Of course they haven't. They have no reason to. On the contrary, since some of the technology used on Intel processors still belongs to AMD (like the x64 extensions) they may end up in trouble if they make AMD's life even more miserable than it currently is. Not to mention that there are laws preventing Intel from ending up having the monopoly on this segment.
So in the end, with AMD out of the game Intel has more to lose than to gain.


According to AMD's road-map, AMD sees no reason to keep up with the attempts of facing Intel on the high end. Taking the few very specific situations out, AMD processors can't keep up on the technological aspect. AMD has nothing to take the likes of 4770k head on (excluding the few limited cases again). That's not even the best Intel has to offer, with 4930k being on a whole different level.
Reducing the selling price and hoping for the best doesn't really cut it, AMD knows that so they step out and focus on the department they can compete. There's a reason why their short term feature plans have nothing related to the high end department.


At least the situation is currently fine for the end users. Prices are competitive, many older processors still perform adequately and there's a wide range of choices able to satisfy everyone's needs (but not everyone's "wants" assuming that everyone wants the best there is at ridiculously low price).
Of course Intel already started becoming greedy, by introducing the "new" Devil's Canyon processors for enthusiasts that use the same haswell micro-architecture... one year later than the initial launch.
post #127 of 355
Quote:
Originally Posted by PsyM4n View Post

If you look at AMD's ICs and their road-map it's quite obvious that they can't compete on the high end segment. Dropping the price can also be no more from one point onwards.

AMD currently uses 32nm silicone on the middle to high end segment. Transistor count is near the 1.2 Billions mark and the die size is huge at 315mm^2. If you compare that even to Sandy Bridge (E) which has more integrated functionality (thus using a big part of the transistors and the die area for things other than the CPU) you can really see how behind AMD is technologically.

Taking the technological aspect into account, Intel could easily drop the price of the 4770k to around 200$ and even get a hexa-core haswell out for about 300$. All that while still making profit.

Of course they haven't. They have no reason to. On the contrary, since some of the technology used on Intel processors still belongs to AMD (like the x64 extensions) they may end up in trouble if they make AMD's life even more miserable than it currently is. Not to mention that there are laws preventing Intel from ending up having the monopoly on this segment.
So in the end, with AMD out of the game Intel has more to lose than to gain.


According to AMD's road-map, AMD sees no reason to keep up with the attempts of facing Intel on the high end. Taking the few very specific situations out, AMD processors can't keep up on the technological aspect. AMD has nothing to take the likes of 4770k head on (excluding the few limited cases again). That's not even the best Intel has to offer, with 4930k being on a whole different level.
Reducing the selling price and hoping for the best doesn't really cut it, AMD knows that so they step out and focus on the department they can compete. There's a reason why their short term feature plans have nothing related to the high end department.


At least the situation is currently fine for the end users. Prices are competitive, many older processors still perform adequately and there's a wide range of choices able to satisfy everyone's needs (but not everyone's "wants" assuming that everyone wants the best there is at ridiculously low price).
Of course Intel already started becoming greedy, by introducing the "new" Devil's Canyon processors for enthusiasts that use the same haswell micro-architecture... one year later than the initial launch.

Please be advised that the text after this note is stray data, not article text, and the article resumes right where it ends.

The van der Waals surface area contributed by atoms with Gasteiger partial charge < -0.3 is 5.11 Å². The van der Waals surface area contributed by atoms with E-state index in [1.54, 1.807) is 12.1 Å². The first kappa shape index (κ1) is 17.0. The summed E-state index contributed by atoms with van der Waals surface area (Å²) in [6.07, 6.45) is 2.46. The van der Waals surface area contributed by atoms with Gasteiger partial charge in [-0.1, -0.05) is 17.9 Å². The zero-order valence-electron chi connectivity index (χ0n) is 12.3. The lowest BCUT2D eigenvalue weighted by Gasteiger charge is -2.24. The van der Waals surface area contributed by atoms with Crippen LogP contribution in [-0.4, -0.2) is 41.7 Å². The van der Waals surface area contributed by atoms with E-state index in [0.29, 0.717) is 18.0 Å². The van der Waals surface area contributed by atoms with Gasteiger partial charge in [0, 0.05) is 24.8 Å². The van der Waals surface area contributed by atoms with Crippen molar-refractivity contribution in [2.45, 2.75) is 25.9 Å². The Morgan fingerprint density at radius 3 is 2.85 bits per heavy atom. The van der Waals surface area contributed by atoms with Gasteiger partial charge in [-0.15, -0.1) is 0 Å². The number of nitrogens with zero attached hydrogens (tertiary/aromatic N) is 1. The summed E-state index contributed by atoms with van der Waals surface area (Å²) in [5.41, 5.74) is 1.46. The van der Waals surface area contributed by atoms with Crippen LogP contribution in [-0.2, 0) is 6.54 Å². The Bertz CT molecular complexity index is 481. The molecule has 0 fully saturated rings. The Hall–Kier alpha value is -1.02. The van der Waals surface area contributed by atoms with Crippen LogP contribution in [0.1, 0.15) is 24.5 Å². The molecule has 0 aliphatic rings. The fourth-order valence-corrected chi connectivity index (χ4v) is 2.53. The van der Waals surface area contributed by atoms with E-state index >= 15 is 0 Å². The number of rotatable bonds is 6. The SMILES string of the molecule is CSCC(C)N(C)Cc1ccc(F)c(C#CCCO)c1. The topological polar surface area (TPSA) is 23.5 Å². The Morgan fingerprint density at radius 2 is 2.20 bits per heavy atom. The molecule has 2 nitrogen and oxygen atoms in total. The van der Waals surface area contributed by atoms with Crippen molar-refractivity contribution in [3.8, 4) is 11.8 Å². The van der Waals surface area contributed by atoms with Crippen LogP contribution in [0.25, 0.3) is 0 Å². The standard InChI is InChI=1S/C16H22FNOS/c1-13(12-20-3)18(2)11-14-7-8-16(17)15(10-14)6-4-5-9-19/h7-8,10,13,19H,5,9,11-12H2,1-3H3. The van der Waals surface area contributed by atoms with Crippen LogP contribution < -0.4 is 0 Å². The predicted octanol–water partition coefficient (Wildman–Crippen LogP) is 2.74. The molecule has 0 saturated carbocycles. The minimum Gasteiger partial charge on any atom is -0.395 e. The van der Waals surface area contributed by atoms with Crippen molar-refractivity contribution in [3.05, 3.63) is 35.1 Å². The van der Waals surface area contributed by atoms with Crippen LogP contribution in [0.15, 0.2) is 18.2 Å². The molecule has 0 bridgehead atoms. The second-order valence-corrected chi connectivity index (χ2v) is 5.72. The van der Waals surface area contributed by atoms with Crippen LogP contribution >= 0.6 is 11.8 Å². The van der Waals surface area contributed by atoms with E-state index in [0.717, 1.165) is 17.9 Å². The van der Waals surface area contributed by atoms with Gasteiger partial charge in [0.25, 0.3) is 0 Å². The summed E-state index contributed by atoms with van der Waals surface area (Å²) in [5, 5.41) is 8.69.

I would hold off on too many assumptions. Road maps change and in this case, depending on how quickly the 7850K and HSA adoption comes into play that road might change quite quickly. Also keep in mind the desktop market is a dead duck compared to mobile and that is where the money is. Monster cores and high core counts is counter productive to efficiency and thermal power that is required in the mobile segment. Now if HSA 7850K prove their worth, then it is very likely we will see 3M6C and maybe 4M8C APU variants. And then just to make 996GT2 they will likely have a much higher cost being that nothing Intel would have could compete whilst HSA enabled.
post #128 of 355
Quote:
Originally Posted by Durquavian View Post

I would hold off on too many assumptions. Road maps change and in this case, depending on how quickly the 7850K and HSA adoption comes into play that road might change quite quickly. Also keep in mind the desktop market is a dead duck compared to mobile and that is where the money is. Monster cores and high core counts is counter productive to efficiency and thermal power that is required in the mobile segment. Now if HSA 7850K prove their worth, then it is very likely we will see 3M6C and maybe 4M8C APU variants. And then just to make 996GT2 they will likely have a much higher cost being that nothing Intel would have could compete whilst HSA enabled.

You're telling him not to make too many assumptions, but your entire argument has the same issues. Basically, what you are saying rests on HSA being 1) widely adopted by developers and 2) actually providing a tangible performance gain it actually provides in the production parts. Both of those things are huge assumptions.

In any case, it could be many years before HSA compatible software is widely available, and that's assuming it becomes widely supported by developers. Your argument reminds me of the arguments people were throwing around before Bulldozer came out; namely, that Bulldozer would kill anything Intel had at the time performance-wise. Obviously we saw how that turned out.
Edited by 996gt2 - 3/24/14 at 5:46am
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post #129 of 355
Quote:
Originally Posted by Durquavian View Post

I would hold off on too many assumptions. Road maps change and in this case, depending on how quickly the 7850K and HSA adoption comes into play that road might change quite quickly. Also keep in mind the desktop market is a dead duck compared to mobile and that is where the money is. Monster cores and high core counts is counter productive to efficiency and thermal power that is required in the mobile segment. Now if HSA 7850K prove their worth, then it is very likely we will see 3M6C and maybe 4M8C APU variants. And then just to make 996GT2 they will likely have a much higher cost being that nothing Intel would have could compete whilst HSA enabled.

Unless Intel adopts HSA its not going anywhere
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post #130 of 355
Quote:
Originally Posted by Stay Puft View Post

Unless Intel adopts HSA its not going anywhere
keep telling yourself that. Whatever helps you sleep at night.